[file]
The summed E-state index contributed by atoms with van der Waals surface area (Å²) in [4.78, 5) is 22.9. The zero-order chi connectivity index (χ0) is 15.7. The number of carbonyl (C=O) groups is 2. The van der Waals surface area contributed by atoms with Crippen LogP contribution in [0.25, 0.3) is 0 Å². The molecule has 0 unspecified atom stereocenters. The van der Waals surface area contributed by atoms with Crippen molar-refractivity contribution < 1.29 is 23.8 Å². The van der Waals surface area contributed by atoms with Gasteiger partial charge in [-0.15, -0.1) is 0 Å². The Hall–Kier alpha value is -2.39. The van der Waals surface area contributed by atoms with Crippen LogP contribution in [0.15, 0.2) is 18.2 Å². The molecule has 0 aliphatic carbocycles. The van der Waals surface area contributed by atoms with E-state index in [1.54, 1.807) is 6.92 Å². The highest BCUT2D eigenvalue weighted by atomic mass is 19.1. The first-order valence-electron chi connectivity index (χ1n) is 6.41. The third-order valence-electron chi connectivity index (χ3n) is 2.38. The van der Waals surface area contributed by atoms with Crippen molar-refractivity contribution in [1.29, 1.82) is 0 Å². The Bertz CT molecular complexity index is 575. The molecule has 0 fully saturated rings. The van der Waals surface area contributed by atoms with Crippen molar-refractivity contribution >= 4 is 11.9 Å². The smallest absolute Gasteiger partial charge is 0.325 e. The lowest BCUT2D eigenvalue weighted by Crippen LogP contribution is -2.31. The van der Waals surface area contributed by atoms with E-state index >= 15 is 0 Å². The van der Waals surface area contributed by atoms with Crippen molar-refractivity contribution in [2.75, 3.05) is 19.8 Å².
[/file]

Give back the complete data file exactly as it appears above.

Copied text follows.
The summed E-state index contributed by atoms with van der Waals surface area (Å²) in [4.78, 5) is 22.9. The zero-order chi connectivity index (χ0) is 15.7. The number of carbonyl (C=O) groups is 2. The van der Waals surface area contributed by atoms with Crippen LogP contribution in [0.25, 0.3) is 0 Å². The molecule has 0 unspecified atom stereocenters. The van der Waals surface area contributed by atoms with Crippen molar-refractivity contribution < 1.29 is 23.8 Å². The van der Waals surface area contributed by atoms with Gasteiger partial charge in [-0.15, -0.1) is 0 Å². The Hall–Kier alpha value is -2.39. The van der Waals surface area contributed by atoms with Crippen LogP contribution in [0.15, 0.2) is 18.2 Å². The molecule has 0 aliphatic carbocycles. The van der Waals surface area contributed by atoms with E-state index in [1.54, 1.807) is 6.92 Å². The highest BCUT2D eigenvalue weighted by atomic mass is 19.1. The first-order valence-electron chi connectivity index (χ1n) is 6.41. The third-order valence-electron chi connectivity index (χ3n) is 2.38. The van der Waals surface area contributed by atoms with Crippen molar-refractivity contribution in [1.29, 1.82) is 0 Å². The Bertz CT molecular complexity index is 575. The molecule has 0 fully saturated rings. The van der Waals surface area contributed by atoms with Crippen molar-refractivity contribution >= 4 is 11.9 Å². The smallest absolute Gasteiger partial charge is 0.325 e. The lowest BCUT2D eigenvalue weighted by Crippen LogP contribution is -2.31. The van der Waals surface area contributed by atoms with E-state index >= 15 is 0 Å². The van der Waals surface area contributed by atoms with Crippen molar-refractivity contribution in [2.75, 3.05) is 19.8 Å².